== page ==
My preference is to avoid the use of things like "he" just because English says that's ok. But again, this is a preference. If you choose to say "he" and it ends up you're talking about a female (or the opposite), you need to be prepared to back-pedal. Or just not care that the person is offended because they believe - rightfully so - that you made an assumption, rather than that you used that pronoun because that's what English class taught you was ok. I'd rather simply avoid those misunderstandings, even if they don't lead to conversations (which can sometimes be worse, building unspoken resentment).

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    I also use "s/he" a lot. Sometimes I visit the user's profile looking for a name and I've occasionally googled an unfamiliar name to see whether it's typically "masculine" or "feminine". I think I'm in the minority, though.
    – JDB
    Commented Feb 19, 2014 at 15:29
  • TIL bluefeet is not male. But it doesn't matter, does it? :) Commented Feb 19, 2014 at 15:37
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    I would dispute your last paragraph. I have no doubt that many women avoid making their gender obvious, but I don't think that it's to avoid special treatment. (Unless you include discrimination, insults, etc in that. The way you phrased it reads to me like "special treatment" as in "preferential treatment".)
    – Adam Lear StaffMod
    Commented Feb 19, 2014 at 17:02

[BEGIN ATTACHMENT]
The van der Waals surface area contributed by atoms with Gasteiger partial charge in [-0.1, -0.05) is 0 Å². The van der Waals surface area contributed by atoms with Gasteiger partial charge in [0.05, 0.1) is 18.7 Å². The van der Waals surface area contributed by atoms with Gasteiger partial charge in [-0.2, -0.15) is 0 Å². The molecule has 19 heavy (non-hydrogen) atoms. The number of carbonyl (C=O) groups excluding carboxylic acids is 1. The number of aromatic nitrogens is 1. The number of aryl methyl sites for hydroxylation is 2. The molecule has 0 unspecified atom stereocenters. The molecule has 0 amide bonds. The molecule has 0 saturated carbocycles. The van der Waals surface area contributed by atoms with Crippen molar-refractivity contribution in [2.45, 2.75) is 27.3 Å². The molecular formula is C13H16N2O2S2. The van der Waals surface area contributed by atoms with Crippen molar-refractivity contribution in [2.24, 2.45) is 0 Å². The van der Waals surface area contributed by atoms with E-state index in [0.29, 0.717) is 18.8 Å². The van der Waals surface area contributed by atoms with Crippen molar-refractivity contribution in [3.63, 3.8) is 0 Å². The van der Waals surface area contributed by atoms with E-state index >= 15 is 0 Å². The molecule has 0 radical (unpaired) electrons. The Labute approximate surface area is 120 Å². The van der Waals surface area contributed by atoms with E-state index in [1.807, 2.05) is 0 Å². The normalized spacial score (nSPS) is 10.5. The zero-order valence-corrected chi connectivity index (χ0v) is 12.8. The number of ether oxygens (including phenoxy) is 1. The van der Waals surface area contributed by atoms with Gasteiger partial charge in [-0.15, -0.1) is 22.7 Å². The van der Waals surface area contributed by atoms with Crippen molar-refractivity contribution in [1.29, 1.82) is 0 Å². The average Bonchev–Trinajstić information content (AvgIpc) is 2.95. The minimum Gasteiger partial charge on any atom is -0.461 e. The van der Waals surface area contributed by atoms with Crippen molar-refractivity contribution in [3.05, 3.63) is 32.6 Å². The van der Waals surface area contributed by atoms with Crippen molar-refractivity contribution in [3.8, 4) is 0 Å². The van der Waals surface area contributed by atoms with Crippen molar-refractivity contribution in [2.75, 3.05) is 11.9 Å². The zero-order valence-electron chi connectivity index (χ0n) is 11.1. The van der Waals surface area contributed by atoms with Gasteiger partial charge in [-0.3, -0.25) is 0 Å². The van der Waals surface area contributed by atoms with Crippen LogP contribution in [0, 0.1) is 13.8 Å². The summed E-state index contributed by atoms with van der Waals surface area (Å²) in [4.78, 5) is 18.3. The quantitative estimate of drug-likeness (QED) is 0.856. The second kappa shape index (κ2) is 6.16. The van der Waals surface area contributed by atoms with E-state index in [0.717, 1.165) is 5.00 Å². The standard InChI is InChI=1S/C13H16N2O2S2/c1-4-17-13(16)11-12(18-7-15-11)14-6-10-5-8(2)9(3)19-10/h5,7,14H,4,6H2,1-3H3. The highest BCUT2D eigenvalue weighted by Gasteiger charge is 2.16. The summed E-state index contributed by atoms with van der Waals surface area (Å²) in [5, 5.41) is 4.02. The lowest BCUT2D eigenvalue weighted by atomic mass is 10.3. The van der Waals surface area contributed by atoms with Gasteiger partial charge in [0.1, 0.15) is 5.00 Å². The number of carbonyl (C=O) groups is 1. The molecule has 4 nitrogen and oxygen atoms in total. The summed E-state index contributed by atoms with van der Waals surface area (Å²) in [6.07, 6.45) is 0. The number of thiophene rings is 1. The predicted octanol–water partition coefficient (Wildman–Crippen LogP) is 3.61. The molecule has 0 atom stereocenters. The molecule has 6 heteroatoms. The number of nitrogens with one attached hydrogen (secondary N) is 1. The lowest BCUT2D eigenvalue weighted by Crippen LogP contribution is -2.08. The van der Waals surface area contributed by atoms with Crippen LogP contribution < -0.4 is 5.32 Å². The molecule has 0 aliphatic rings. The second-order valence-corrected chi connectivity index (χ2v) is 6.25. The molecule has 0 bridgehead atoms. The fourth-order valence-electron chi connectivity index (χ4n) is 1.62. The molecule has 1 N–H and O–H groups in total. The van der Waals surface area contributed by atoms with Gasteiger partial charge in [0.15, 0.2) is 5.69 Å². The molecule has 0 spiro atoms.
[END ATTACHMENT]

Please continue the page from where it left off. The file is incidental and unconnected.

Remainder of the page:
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    @Anna no, I meant special as in different - in any way.
    – Aaron Bertrand Staff
    Commented Feb 19, 2014 at 17:02
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    "Why are you calling me a 'they'. Do you think I have multiple personality disorder or something?" Commented Feb 19, 2014 at 22:06
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    FIY: In Sweden, the debate about gender neutrality comes and goes and every time it does people go back to using a invented pronoun which is admixture of him and her (in Swedish the word is "hen" (a mix of "han"(♂) and "hon"(♀)). Somehow it cough and you can even see big newspapers use it. We had a discussion about this at work (where we have a lot of English speakers) and found out that the English language has a similar invented pronoun which is "hir" (him + her). However, I'm not suggesting that anyone should use it. It's a terrible made up work :) Commented Feb 19, 2014 at 22:30
  • @AmalMurali TIL the same thing. Does it matter? Not to me ;) Commented Feb 19, 2014 at 22:35